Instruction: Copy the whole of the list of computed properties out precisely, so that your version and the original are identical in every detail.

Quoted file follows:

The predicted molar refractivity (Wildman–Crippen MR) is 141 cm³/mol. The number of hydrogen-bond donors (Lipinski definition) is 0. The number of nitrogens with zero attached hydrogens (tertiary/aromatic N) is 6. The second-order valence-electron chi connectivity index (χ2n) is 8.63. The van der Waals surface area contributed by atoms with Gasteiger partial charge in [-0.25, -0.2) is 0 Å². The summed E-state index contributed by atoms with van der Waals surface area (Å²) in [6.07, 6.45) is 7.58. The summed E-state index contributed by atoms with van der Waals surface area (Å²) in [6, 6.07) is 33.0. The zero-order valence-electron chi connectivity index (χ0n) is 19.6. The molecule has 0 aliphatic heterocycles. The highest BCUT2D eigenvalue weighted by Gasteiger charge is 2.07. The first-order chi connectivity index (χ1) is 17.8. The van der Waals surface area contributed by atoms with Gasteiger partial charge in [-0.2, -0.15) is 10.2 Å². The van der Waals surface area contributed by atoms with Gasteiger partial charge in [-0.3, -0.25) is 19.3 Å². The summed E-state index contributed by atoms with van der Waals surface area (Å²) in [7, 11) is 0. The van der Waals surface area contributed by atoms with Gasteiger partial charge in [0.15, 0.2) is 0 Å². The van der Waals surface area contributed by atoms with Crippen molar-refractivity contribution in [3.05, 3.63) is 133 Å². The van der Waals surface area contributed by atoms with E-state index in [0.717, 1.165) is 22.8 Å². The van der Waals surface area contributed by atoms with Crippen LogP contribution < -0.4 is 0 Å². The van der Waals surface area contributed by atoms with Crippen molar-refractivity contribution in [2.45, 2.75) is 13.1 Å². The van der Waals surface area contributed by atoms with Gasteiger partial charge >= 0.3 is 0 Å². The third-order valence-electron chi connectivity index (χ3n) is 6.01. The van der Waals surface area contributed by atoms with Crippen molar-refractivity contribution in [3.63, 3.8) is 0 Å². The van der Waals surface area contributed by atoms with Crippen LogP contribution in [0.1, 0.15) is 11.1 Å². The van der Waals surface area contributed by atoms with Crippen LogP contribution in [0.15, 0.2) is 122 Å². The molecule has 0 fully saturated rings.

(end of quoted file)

The predicted molar refractivity (Wildman–Crippen MR) is 141 cm³/mol. The number of hydrogen-bond donors (Lipinski definition) is 0. The number of nitrogens with zero attached hydrogens (tertiary/aromatic N) is 6. The second-order valence-electron chi connectivity index (χ2n) is 8.63. The van der Waals surface area contributed by atoms with Gasteiger partial charge in [-0.25, -0.2) is 0 Å². The summed E-state index contributed by atoms with van der Waals surface area (Å²) in [6.07, 6.45) is 7.58. The summed E-state index contributed by atoms with van der Waals surface area (Å²) in [6, 6.07) is 33.0. The zero-order valence-electron chi connectivity index (χ0n) is 19.6. The molecule has 0 aliphatic heterocycles. The highest BCUT2D eigenvalue weighted by Gasteiger charge is 2.07. The first-order chi connectivity index (χ1) is 17.8. The van der Waals surface area contributed by atoms with Gasteiger partial charge in [-0.2, -0.15) is 10.2 Å². The van der Waals surface area contributed by atoms with Gasteiger partial charge in [-0.3, -0.25) is 19.3 Å². The summed E-state index contributed by atoms with van der Waals surface area (Å²) in [7, 11) is 0. The van der Waals surface area contributed by atoms with Gasteiger partial charge in [0.15, 0.2) is 0 Å². The van der Waals surface area contributed by atoms with Crippen molar-refractivity contribution in [3.05, 3.63) is 133 Å². The van der Waals surface area contributed by atoms with E-state index in [0.717, 1.165) is 22.8 Å². The van der Waals surface area contributed by atoms with Crippen LogP contribution < -0.4 is 0 Å². The van der Waals surface area contributed by atoms with Crippen molar-refractivity contribution in [2.45, 2.75) is 13.1 Å². The van der Waals surface area contributed by atoms with Gasteiger partial charge >= 0.3 is 0 Å². The third-order valence-electron chi connectivity index (χ3n) is 6.01. The van der Waals surface area contributed by atoms with Crippen molar-refractivity contribution in [3.63, 3.8) is 0 Å². The van der Waals surface area contributed by atoms with Crippen LogP contribution in [0.1, 0.15) is 11.1 Å². The van der Waals surface area contributed by atoms with Crippen LogP contribution in [0.15, 0.2) is 122 Å². The molecule has 0 fully saturated rings.